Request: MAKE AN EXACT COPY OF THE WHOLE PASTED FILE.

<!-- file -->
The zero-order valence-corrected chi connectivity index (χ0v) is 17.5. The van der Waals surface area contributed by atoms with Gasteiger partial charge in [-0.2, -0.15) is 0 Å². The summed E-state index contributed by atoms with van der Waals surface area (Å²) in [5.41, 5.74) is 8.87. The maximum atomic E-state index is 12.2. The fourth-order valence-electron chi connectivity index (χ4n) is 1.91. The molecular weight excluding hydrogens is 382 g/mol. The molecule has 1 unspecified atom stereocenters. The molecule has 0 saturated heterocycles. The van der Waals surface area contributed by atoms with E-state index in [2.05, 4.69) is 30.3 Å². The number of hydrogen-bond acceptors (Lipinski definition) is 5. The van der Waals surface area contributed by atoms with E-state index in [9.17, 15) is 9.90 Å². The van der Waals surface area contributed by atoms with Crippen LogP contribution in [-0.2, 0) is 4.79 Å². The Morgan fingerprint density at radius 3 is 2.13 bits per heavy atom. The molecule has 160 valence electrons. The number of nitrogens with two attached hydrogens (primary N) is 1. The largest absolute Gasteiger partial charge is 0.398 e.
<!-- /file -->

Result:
The zero-order valence-corrected chi connectivity index (χ0v) is 17.5. The van der Waals surface area contributed by atoms with Gasteiger partial charge in [-0.2, -0.15) is 0 Å². The summed E-state index contributed by atoms with van der Waals surface area (Å²) in [5.41, 5.74) is 8.87. The maximum atomic E-state index is 12.2. The fourth-order valence-electron chi connectivity index (χ4n) is 1.91. The molecular weight excluding hydrogens is 382 g/mol. The molecule has 1 unspecified atom stereocenters. The molecule has 0 saturated heterocycles. The van der Waals surface area contributed by atoms with E-state index in [2.05, 4.69) is 30.3 Å². The number of hydrogen-bond acceptors (Lipinski definition) is 5. The van der Waals surface area contributed by atoms with E-state index in [9.17, 15) is 9.90 Å². The van der Waals surface area contributed by atoms with Crippen LogP contribution in [-0.2, 0) is 4.79 Å². The Morgan fingerprint density at radius 3 is 2.13 bits per heavy atom. The molecule has 160 valence electrons. The number of nitrogens with two attached hydrogens (primary N) is 1. The largest absolute Gasteiger partial charge is 0.398 e.